Few films have been as revolutionary as Yojimbo and few filmmakers have been as imitated as Kurosawa. Hollywood re-made The Seven Samurai with the Magnificient Seven, and Sergio Leone re-made Yojimbo with A Fistfull of Dollars (to the point where Kurosawa actually sued him and won, receiving 15% of that film's worldwide gross). It's easy to see why a director making a western would be so inspired by this movie, it feels like a cowboy picture every step of the way (and obviously Kurosawa was inpired by america's westerns). Toshiro Mifune plays a wandering samurai who arrives in a little 1860s town torn apart by the conflict of two rival gangs. The ineffectual "officer" (sheriff) tries to get the samurai to join one of the gangs so he might get a finder's commission, but the gangs aren't interested until he displays his prowess with the sword. The only person seemingly not corrupt is the little old man who runs the tavern, and he just seems angry with the samurai for insinuating himself into the fray. The samurai concocts a scheme to rid the town of both gangs single-handedly, by working for both sides and playing them off one another. He manages to fool them all pretty easily until one of the boss' youngest son comes back to town. He's more clever and ruthless than any of the other villain, and also has something no one else in town has, a revolver. One of the things I loved about this film is the way the characters personalities were reflected in their appearances (pig-faced men behaving like animals, for example). The defenseless victims of the corrupt gangs are hunched-over and elderly, and in a town that seems to be wholly inhabited by the gangs there seems to be only two other inhabitants: the old tavern owner and the undertaker. The concepts in this movie aren't subtle and can be appreciated almost soley by the visuals. It's an evolutionary step in the action genre, one that could only have been done by a master director.
Cassandra M

Super Reviewer

January 9, 2009
If you ever watched Pulp Fiction and thought: movie cool was born here, or maybe you saw any single Sergio Leone movie and thought: this guy invented movie-cool (if you haven't, i thoroughly recommend it - Kill Bill is nothing to his Good, the Bad and the Ugly or Once Upon a Time in the West), then experience Yojimbo, or The Bodyguard. Kurosawa's camera sits behind Toshiro Mifune's man-with-no-name, inviting us to look up at the back of his head as he walks the earth, inviting us to be in awe of this man. And as he walks, super-cool walking-the-earth music plays. Later on, when he's taunted and asked to prove himself, he slices a guy's arm off and plays the petty, money-grabbing rival factions in the town he wanders into off each other.

If you have it in your mind that a guy called Kurosawa couldn't make movies that would impress you, that the cultural gap would be too great - be assured that Kurosawa's movies are rife with Western values. Sure, they are rife with Japanese values (i am told), but Kurosawa had a great appreciation of Western culture. He based many of his movies on Western texts, like Shakespeare, Dostoyevsky, or American gangster fiction and film. Yojimbo is one of the latter - inspired by the Dashiell Hammet novel Red Harvest (Hammett's novel The Maltese Falcon was put onscreen moment for moment by John Huston in the movie of the same name which immortalised Humphrey Bogart).

Actually, the history of the story of the lone wolf, the wanderer with a weapon, who rides into town to play off two warring factions against each other - is quite a story itself. Dashiell Hammett, an American, wrote a novel with an American private eye as the stranger. In 1961, Akira Kurosawa transposed this story to medieval Japan, after the fall of a dynasty, where a Samurai finds himself with no place to go (at the beginning, we see him throw a branch up in the air and walk the direction it falls), and no master to serve. A bodyguard with no-one to protect. In 1964, Sergio Leone transposed the screenplay of Yojimbo (nearly word for word) to the spanish desert, and he brought along a young television actor named Clint Eastwood, and together they revolutionised the western with Fistfull of Dollars, and created an entire genre, the Spaghetti Western, which sported among its attributes a gritty, desolate landscape, and a cynical, postmodern lack-of-values ideology (traditional American westerns had quite plush landscapes and were always black and white (good and evil) in their value system. Despite the massive influence of Fistfull of Dollars, it pales in comparison to both its predecessor Yojimbo, and its sequals, For a Few Dollars More and The Good the Bad and the Ugly. But still, both Yojimbo and Fistful are iconic movies, and very cool movies.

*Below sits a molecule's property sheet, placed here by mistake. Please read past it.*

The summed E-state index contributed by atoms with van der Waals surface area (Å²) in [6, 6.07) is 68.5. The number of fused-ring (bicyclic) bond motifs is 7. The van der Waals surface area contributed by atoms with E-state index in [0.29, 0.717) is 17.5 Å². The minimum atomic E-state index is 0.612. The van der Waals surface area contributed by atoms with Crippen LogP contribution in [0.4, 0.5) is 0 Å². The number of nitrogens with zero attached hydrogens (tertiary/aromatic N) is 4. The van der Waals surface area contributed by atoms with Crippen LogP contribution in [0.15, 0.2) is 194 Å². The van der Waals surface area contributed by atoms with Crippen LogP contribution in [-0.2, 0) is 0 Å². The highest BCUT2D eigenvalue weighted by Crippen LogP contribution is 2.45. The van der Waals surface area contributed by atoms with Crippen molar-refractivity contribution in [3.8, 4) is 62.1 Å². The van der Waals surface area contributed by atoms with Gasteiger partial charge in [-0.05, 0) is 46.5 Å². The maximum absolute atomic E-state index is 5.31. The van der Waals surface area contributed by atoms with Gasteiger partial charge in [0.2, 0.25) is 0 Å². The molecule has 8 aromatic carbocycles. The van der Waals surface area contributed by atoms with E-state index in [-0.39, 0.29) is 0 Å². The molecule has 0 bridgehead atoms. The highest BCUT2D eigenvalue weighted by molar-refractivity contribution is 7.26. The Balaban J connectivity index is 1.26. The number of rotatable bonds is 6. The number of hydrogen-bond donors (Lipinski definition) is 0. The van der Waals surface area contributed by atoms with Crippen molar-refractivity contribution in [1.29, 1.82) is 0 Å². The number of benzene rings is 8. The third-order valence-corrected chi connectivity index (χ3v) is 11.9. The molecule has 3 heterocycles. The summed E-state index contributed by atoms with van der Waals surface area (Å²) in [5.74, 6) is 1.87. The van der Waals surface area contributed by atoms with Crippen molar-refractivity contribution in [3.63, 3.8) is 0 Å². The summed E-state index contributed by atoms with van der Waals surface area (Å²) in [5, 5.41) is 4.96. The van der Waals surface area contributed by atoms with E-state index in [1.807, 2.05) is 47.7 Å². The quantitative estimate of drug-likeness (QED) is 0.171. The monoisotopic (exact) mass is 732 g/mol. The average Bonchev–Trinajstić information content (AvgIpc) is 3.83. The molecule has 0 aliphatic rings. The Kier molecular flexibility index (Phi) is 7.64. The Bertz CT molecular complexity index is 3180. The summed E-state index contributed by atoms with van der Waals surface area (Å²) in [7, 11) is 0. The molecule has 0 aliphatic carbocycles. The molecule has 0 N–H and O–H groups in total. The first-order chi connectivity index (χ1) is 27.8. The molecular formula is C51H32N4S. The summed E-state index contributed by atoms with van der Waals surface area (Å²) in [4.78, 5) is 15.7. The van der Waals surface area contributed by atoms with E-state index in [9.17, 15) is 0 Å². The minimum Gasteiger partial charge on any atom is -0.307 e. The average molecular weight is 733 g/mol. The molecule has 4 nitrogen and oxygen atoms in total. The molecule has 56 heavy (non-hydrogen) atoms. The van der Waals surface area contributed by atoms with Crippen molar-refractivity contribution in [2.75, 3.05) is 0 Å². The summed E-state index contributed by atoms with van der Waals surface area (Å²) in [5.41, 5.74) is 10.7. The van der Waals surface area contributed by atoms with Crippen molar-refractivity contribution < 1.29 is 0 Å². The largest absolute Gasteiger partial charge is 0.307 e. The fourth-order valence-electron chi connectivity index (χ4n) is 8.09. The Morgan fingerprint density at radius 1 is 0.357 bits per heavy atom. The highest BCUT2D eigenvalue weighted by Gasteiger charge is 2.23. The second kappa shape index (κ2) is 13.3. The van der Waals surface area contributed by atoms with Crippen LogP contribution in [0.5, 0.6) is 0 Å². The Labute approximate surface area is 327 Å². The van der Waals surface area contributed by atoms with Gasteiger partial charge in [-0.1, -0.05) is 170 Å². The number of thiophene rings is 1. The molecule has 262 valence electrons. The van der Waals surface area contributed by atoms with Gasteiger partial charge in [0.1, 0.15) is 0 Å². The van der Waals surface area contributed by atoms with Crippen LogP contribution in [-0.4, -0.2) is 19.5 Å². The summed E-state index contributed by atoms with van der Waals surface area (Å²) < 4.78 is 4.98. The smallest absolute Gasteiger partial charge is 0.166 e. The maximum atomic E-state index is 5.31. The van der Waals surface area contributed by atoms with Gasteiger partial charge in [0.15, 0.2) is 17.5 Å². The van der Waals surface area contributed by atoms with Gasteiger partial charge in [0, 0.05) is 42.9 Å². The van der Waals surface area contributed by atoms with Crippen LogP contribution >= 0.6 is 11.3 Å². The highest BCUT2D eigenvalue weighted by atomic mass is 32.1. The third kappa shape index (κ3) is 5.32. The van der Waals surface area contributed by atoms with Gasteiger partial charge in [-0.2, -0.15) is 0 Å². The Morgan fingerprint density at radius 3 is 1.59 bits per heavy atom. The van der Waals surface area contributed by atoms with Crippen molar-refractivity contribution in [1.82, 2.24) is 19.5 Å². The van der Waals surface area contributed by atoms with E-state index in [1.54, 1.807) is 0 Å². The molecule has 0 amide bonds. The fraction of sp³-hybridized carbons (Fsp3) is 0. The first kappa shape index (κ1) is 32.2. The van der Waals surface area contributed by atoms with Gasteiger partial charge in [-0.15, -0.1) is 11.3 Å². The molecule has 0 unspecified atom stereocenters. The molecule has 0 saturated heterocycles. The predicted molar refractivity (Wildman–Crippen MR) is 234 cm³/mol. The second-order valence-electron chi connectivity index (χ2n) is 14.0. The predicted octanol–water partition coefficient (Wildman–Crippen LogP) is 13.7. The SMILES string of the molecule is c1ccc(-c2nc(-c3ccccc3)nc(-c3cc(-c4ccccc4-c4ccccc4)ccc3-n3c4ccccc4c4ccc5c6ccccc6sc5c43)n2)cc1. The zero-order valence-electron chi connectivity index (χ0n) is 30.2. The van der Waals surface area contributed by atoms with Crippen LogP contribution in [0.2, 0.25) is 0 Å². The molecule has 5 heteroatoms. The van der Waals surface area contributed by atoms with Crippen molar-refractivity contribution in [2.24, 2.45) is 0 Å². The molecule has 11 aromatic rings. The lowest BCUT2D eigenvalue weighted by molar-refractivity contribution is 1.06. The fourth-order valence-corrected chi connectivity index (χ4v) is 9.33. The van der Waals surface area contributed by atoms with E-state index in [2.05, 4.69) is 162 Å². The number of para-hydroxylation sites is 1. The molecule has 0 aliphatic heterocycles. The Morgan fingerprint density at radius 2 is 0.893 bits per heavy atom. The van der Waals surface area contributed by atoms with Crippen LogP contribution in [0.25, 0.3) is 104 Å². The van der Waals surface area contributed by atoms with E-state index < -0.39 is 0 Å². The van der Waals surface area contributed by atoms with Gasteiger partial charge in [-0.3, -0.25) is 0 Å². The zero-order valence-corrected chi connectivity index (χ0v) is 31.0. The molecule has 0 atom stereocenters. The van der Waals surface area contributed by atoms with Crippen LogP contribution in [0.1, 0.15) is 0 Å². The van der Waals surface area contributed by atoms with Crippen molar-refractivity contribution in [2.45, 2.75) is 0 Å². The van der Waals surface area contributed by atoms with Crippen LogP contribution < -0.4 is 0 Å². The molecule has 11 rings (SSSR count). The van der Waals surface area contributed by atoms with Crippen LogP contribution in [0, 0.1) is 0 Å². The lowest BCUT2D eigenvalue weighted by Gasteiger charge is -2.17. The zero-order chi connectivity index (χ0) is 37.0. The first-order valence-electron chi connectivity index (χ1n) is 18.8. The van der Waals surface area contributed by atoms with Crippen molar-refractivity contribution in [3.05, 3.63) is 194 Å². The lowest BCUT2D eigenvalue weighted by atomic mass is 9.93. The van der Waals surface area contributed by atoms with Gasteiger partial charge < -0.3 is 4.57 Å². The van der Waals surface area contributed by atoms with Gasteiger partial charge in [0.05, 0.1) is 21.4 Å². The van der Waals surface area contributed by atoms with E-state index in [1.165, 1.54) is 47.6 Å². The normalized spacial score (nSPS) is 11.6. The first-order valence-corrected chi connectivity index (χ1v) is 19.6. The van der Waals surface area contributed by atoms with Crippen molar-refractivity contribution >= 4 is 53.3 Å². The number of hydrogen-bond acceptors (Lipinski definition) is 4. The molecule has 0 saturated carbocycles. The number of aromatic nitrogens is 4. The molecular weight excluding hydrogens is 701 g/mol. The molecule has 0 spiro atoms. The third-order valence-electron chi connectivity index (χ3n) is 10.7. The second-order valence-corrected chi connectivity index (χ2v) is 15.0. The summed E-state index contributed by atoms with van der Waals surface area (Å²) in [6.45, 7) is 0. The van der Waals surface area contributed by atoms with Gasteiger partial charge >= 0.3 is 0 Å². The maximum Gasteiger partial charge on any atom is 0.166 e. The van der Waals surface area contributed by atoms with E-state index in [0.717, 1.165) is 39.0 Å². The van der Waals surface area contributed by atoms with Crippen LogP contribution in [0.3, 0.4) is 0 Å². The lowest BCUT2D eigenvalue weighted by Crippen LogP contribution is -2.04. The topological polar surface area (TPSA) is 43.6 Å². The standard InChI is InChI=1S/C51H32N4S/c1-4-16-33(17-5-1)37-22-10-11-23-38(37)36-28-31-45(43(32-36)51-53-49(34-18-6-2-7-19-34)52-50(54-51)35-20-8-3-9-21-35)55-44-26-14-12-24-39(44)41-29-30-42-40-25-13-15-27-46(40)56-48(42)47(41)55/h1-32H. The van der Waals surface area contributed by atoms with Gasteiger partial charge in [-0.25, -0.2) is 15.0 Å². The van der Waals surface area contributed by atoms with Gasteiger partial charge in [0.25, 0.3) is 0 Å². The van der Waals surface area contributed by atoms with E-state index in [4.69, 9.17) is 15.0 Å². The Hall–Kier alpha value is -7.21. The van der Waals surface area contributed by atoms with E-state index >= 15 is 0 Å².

With good music, a great anti-hero, a fun script, and a visually spectacular canvas of an image, painted by the eye of an artist (it is said that Kurosawa storyboarded his movies in full-scale paintings), Yojimbo is one of the amusing movies ever made.
rubystevens
rubystevens

Super Reviewer

March 23, 2008
yes it's better than a fistful of dollars :D i just wish i'd seen it first! love the soundtrack too. kurosawa successfully sued leone for 15% of the worldwide gross and made more from the lawsuit than he did on this film apparently
cosmo313
cosmo313

Super Reviewer

June 19, 2006
Stellar performances, thrilling music, strong direction, and good swordplay are just a few of the many highlights of this highly entertaining, influential, and classic samurai film.
DragonEyeMorrison
DragonEyeMorrison

Super Reviewer

January 31, 2007
Mifune defines the lone wolf anti-hero in this undisputed classic from the master Kurosawa. Ran and Seven Samurais might be the deep and complex flicks, but every time i want some good fun i come back to this one.
Saskia D

Super Reviewer

July 31, 2007
One of the best Kurosawa movies. Mifune is his brilliant grumpy self :) haha
garyX
garyX

Super Reviewer

October 20, 2006
Toshiro Mifune plays a wandering samurai who chances upon a small town in which two rival gangs are squabbling for control and decides to manipulate them into killing each other off. Possibly the greatest director in cinema collaborating once more with one of the greatest actors on a script filled with nuance and timeless photography. Mifune's performance is filled with subtlety and charisma as his initial disdain of these big fish in a small pond turns to brutal retribution after his suffering a vicious beating at their hands when he makes the mistake of becoming personally involved. Kurosawa's sense of period and atmosphere is second to none, and his trademark use of composition is breathtaking. Often copied, never bettered.